A “True or False” Test for Christianity?
Life’s most important quest is the search for truth! How can you find your way through the jungle of religious beliefs?
“I know God has a true Church. I don’t know where it is, but I do know where it isn’t!”
Sometimes it’s easier to identify what is false than to find what is true. But the process of elimination at least serves to narrow your search.
So it was for a man who, nearly 60 years ago, made the statement above to a preacher who was urging him to join his church. He and his wife were, in fact, seriously searching for a church. But not just any church. They were looking for the “true Church.”
They had always been religious and at one time stood quite confident in their beliefs. That is, until some things they read in the Bible conflicted with their church’s doctrines and their pastor could not satisfactorily answer their questions.
The process of elimination
It was a tough admission—some things they always assumed were right, were wrong. That bothered them. Thus began their quest for truth, and with it came the process of elimination. They had already proven God exists and the Bible is His Word. They knew Christ said He would build His Church while others would build false churches in His name. And if many false churches exist, then wasn’t it reasonable that one true Church exists?
So they settled on a simple search filter: if something a church taught didn’t square with the Bible, that church was eliminated.
For example, they were stunned to discover the Bible clearly shows Saturday to be the God-ordained day of worship, and history shows why people changed it to Sunday. Perhaps more stunning was a respected minister telling them, “I’ve always known Saturday is the Sabbath, but it just doesn’t matter anymore.” Eliminated! They had proven it mattered to God!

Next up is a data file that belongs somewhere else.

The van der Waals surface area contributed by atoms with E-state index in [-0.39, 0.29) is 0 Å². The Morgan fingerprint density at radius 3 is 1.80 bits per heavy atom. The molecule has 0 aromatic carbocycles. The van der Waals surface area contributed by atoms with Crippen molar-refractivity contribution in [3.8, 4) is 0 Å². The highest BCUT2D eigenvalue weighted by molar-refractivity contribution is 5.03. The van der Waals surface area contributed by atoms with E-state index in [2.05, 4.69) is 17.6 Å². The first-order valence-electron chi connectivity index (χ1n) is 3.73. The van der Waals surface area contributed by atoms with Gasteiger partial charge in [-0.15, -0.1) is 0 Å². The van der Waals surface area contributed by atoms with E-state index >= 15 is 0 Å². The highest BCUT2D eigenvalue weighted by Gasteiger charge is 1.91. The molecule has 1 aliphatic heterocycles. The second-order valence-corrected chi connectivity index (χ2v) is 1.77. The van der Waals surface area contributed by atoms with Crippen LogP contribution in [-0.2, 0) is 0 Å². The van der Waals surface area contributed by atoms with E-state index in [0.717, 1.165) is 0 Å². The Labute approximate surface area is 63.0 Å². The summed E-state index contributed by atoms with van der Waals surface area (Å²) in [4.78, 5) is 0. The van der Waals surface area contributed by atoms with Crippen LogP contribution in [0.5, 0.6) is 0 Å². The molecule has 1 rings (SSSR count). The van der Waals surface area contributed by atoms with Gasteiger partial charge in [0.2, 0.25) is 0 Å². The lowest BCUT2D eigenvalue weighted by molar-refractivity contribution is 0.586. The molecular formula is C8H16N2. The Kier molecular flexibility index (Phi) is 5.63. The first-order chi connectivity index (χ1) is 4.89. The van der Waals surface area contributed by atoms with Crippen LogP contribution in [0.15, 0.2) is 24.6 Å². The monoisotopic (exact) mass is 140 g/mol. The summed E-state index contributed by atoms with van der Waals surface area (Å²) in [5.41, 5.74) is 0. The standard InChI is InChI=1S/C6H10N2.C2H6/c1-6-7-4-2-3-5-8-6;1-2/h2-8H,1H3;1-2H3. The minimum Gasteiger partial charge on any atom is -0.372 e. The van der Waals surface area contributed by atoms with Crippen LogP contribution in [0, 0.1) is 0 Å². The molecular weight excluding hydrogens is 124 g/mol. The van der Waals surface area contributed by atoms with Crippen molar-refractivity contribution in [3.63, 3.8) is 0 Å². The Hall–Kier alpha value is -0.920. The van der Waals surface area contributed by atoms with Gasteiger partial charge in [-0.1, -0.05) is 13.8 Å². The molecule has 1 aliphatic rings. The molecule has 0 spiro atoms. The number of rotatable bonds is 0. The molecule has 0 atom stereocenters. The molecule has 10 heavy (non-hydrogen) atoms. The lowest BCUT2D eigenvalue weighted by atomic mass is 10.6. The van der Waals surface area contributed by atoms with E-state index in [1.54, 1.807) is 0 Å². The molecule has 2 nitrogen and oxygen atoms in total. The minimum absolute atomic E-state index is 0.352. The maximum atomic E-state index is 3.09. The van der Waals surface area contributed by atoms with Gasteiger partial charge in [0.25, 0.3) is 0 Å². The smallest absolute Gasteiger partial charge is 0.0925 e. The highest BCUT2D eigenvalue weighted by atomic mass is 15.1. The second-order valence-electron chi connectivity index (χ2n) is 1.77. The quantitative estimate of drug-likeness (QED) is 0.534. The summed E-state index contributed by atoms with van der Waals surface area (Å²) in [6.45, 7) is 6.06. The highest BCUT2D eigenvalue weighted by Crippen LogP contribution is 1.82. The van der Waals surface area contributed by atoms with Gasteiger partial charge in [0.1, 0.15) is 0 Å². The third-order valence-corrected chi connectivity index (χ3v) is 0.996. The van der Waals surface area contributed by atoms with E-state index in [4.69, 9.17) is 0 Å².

And some always rationalize, “It’s not so important what you believe, as long as you’re sincere.” Is that biblical? What if you’re sincerely wrong? Eliminated!
Truth, choices and change
Reading the articles in this issue, beginning with “Turning Points: Crises and Choices That Can Change Your Life,” took me back in time. The man and woman on that quest all those decades ago were my parents. Eventually they found a Church they couldn’t eliminate, one that taught what the Bible said. Their turning point—accepting the challenge to live by it—certainly defined my life.
They also discovered the proof and meaning of the biblical festivals and holy days. Seeing the article “The Festivals Jesus Celebrated,” I remembered how that truth forever changed our understanding of life.
“Why ‘Good Without God’ Isn’t Good Enough” also resonated. That article reflected my parents’ standard—allow only God to define what we should do. And when you let the Bible guide your life, it cuts through the fog of religion, as the article “Christianity Made Simple” explains.
A “true or false” test for religion?
Truth has never been popular. Even when Jesus claimed that “everyone who is of the truth hears My voice,” Pilate dismissively retorted, “What is truth?” Today, if you claim that truth exists, you may be considered intellectually naïve or unsophisticated, and if you claim to know the truth, well, don’t be surprised if people accuse you of being arrogant or closed-minded.
The thing is, though, God claims truth exists. Christ said He had it and that His Church would be built on it.
This issue’s articles confirm that when it comes to sifting through the jumble of religious beliefs, the Bible is the only reliable filter for identifying the true from the false. School students have to deal with “true or false” questions on tests. Shouldn’t every Christian religion have its doctrines tested by the same standard?
Maybe you’re in the same place my parents were at one time, believing God has a true Church, but not knowing where it is. If so, read one more article in this issue—“How to Spot a Counterfeit Church.”
The process of elimination, and the process of discovery, is an eye-opening, and life-changing trip!